Beyond Eye for an Eye
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In the Washington Post and throughout the blogosphere, debates rage about the recent spate of violence between Palestinians and Israelis, each side condemning with righteous indignation the sins of the other and proclaiming their own side's innocence. In a recent Post letters section, for example, Yaffa Klugerman wrote, "I was shocked to read [the] assertion that the murder of eight students in a Jerusalem seminary ... was reminiscent of a 1994 attack by Baruch Goldstein, a Jew who shot a group of Palestinians at prayer" (killing 29 Muslims and wounding another 150).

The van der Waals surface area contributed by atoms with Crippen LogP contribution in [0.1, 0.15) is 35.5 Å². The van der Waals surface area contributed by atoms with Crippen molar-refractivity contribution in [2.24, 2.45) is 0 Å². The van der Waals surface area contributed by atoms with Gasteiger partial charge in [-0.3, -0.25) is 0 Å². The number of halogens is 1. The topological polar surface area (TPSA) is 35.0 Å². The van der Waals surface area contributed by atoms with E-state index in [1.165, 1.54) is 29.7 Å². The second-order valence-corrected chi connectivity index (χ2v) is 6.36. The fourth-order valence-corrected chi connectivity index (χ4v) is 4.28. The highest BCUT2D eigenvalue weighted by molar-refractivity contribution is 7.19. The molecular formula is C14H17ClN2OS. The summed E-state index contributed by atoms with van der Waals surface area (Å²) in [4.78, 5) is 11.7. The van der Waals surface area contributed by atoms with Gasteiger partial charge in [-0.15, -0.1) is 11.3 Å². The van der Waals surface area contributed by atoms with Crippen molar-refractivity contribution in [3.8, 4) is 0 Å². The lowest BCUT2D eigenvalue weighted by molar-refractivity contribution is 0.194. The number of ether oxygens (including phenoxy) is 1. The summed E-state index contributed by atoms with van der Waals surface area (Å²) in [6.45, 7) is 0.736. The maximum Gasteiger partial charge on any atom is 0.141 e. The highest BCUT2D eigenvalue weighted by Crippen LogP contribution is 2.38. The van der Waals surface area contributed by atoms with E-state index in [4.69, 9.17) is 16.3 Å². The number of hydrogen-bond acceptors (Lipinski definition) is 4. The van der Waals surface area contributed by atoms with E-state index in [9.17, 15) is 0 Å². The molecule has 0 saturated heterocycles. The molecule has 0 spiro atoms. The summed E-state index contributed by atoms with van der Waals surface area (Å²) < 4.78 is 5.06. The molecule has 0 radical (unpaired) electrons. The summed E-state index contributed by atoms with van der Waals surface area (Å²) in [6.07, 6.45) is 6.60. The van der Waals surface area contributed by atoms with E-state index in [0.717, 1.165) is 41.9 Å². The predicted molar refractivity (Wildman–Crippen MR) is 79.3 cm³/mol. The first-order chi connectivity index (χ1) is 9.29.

Another writer decried the Post's lack of balance in putting the seminary killings on page one and having no mention at all of an attack a few days later in which Israelis killed five Gazans. (A short news item in the April issue of Sojourners magazine reported on Hamas rocket attacks that sparked reprisal raids into Gaza by Israeli Defense Forces, but the magazine went to print before the killings at the seminary.)
For those seeking to justify their next round of violence, there will always be another provocation to point to; revenge and retaliation will never end anything, but merely create the rationale for the next bloody attack. And both sides can legitimately condemn acts of inhumanity committed by the other. The only way to stop the deadly spiral is to stop